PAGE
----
Reflecting on our Year of Faith — By Fr. Rich, O.P.

FrRichWebOne of the perceived challenges in writing a column on a regular basis is the desire to write something fresh, engaging, entertaining and informative, thought-provoking and accurate; all this in about 600 words. Add the fact that the media is print, and the task is formidable. So, here we go.

The celestial mechanics have conspired to create a short Advent season; the fourth Sunday of Advent morphs into Christmas Eve. There is no fourth week of Advent. This shortened time that we have to prepare for this birth of Christ invites us to be more intentional, more focused on what we plan. Good planning begins with a good idea of what our starting point is. So I would offer that we should take this opportunity to look back at our personal year of faith.

Our Pope began the calendar year with a challenge for each of us to become “artisans of faith,” working for systemic changes that would promote peace and justice. I would suggest that the world at large was not listening. Gun violence, terrorism, and systemic hate dominated our information outlets. That being said, I believe that the “Random Acts of Kindness” category still is able to overwhelmingly outnumber the random acts of hate and violence. Have we been a part of the “Random Acts of Kindness” army? Can we enlist more members; can we be more active and visible?

Our preparations this year will need to acknowledge the change in leadership in our diocese of Jefferson City. February will see a new bishop at the helm of our faith home. FYI — There is a link to a news conference with Bishop Gaydos and Bishop-elect McKnight on our website. It’s a great way to be introduced to our new spiritual leader. Thank you, Bishop Gaydos, for the wonderful support and gentle direction that you have offered in the time that I have been at St. Thomas More. I’ve appreciated your candor and your availability.

As with all changes, this one will need to be experienced. One can conjecture for many hours as to what might be coming to our home. I suggest that the best approach to take is one of openness and invitation. The Holy Spirit is very present in our Church and will be present with Bishop-elect McKnight as he begins a new chapter in his own journey of faith. We are called, by that same Spirit, to hear and respond to those who lead.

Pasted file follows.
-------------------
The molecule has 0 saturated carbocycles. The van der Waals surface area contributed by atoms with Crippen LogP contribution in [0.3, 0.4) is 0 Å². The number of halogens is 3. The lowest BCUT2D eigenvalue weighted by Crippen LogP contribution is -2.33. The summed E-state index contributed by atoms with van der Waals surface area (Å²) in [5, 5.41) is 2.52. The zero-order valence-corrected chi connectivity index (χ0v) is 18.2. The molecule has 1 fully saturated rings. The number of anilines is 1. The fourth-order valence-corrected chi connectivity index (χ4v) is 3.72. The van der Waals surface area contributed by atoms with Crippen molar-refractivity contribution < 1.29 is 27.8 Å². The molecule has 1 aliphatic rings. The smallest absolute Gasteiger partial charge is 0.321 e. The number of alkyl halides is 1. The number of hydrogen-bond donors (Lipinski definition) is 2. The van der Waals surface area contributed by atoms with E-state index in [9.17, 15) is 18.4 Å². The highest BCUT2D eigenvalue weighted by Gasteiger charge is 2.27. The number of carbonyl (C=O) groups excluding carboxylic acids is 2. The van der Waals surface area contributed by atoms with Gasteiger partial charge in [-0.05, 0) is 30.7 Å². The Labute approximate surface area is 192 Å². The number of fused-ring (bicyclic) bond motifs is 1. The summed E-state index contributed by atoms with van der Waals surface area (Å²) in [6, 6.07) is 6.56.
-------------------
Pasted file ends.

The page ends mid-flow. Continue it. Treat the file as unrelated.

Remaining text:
So, perhaps, in this Advent season we should prepare ourselves to watch events as they unfold, be prepared to respond to God’s movement in our lives with joy, and get ready to behold the Infant Messiah. Sounds pretty straight forward, right?

Actually, it is just that. Stop and redirect our attention to our prayer, maybe adding Mass attendance to our observance. Make it a point to participate in the sacrament of Reconciliation. In the shopping for Christmas gifts for those we love, find a small, additional gift meant for the organizations that are collecting for those without. As we shop for groceries in preparation for our Christmas feast, think about a few extra non-perishables for the food banks that are always struggling during the holidays.

As with the writing of a column after a long hiatus, the initial challenge is overcoming the inertia that asserts itself. As I come to the end of this literary effort, I challenge each of you to move; begin the process of preparing our hearts, our minds for the Birth. The rewards are joy, satisfaction, and a sense of the presence of God in our lives. Let’s begin!